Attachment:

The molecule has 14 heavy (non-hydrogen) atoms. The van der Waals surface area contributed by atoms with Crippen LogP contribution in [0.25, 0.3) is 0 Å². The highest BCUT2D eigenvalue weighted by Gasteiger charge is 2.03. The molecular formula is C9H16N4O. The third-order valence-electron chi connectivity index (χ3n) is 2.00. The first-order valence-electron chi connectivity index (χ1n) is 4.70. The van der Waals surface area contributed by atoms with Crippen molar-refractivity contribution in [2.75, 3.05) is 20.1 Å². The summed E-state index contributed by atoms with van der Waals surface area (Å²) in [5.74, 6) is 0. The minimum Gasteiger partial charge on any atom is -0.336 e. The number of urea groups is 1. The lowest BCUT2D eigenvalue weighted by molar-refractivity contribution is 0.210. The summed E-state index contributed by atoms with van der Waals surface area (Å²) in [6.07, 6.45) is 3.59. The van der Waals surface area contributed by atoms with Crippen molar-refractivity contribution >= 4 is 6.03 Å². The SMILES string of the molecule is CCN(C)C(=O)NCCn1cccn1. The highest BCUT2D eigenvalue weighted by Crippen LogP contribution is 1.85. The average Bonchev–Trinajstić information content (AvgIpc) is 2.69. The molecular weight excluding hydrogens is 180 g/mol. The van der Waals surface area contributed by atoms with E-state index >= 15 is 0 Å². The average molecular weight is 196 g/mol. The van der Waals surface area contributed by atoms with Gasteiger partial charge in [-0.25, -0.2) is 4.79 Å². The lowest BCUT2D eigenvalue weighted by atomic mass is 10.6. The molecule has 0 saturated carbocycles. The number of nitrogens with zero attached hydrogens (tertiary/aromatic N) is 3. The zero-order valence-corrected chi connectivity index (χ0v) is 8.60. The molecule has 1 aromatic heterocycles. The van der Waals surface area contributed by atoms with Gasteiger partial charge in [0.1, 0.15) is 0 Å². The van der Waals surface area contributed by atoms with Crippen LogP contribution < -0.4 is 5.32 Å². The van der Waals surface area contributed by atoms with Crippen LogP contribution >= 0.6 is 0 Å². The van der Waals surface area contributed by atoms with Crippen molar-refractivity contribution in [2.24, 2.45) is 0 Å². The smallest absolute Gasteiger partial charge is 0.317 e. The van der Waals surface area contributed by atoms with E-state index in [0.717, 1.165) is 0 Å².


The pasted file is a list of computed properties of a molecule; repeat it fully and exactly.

The molecule has 14 heavy (non-hydrogen) atoms. The van der Waals surface area contributed by atoms with Crippen LogP contribution in [0.25, 0.3) is 0 Å². The highest BCUT2D eigenvalue weighted by Gasteiger charge is 2.03. The molecular formula is C9H16N4O. The third-order valence-electron chi connectivity index (χ3n) is 2.00. The first-order valence-electron chi connectivity index (χ1n) is 4.70. The van der Waals surface area contributed by atoms with Crippen molar-refractivity contribution in [2.75, 3.05) is 20.1 Å². The summed E-state index contributed by atoms with van der Waals surface area (Å²) in [5.74, 6) is 0. The minimum Gasteiger partial charge on any atom is -0.336 e. The number of urea groups is 1. The lowest BCUT2D eigenvalue weighted by molar-refractivity contribution is 0.210. The summed E-state index contributed by atoms with van der Waals surface area (Å²) in [6.07, 6.45) is 3.59. The van der Waals surface area contributed by atoms with Crippen molar-refractivity contribution >= 4 is 6.03 Å². The SMILES string of the molecule is CCN(C)C(=O)NCCn1cccn1. The highest BCUT2D eigenvalue weighted by Crippen LogP contribution is 1.85. The average Bonchev–Trinajstić information content (AvgIpc) is 2.69. The molecular weight excluding hydrogens is 180 g/mol. The van der Waals surface area contributed by atoms with E-state index >= 15 is 0 Å². The average molecular weight is 196 g/mol. The van der Waals surface area contributed by atoms with Gasteiger partial charge in [-0.25, -0.2) is 4.79 Å². The lowest BCUT2D eigenvalue weighted by atomic mass is 10.6. The molecule has 0 saturated carbocycles. The number of nitrogens with zero attached hydrogens (tertiary/aromatic N) is 3. The zero-order valence-corrected chi connectivity index (χ0v) is 8.60. The molecule has 1 aromatic heterocycles. The van der Waals surface area contributed by atoms with Gasteiger partial charge in [0.1, 0.15) is 0 Å². The van der Waals surface area contributed by atoms with Crippen LogP contribution < -0.4 is 5.32 Å². The van der Waals surface area contributed by atoms with Crippen LogP contribution >= 0.6 is 0 Å². The van der Waals surface area contributed by atoms with Crippen molar-refractivity contribution in [2.24, 2.45) is 0 Å². The smallest absolute Gasteiger partial charge is 0.317 e. The van der Waals surface area contributed by atoms with E-state index in [0.717, 1.165) is 0 Å².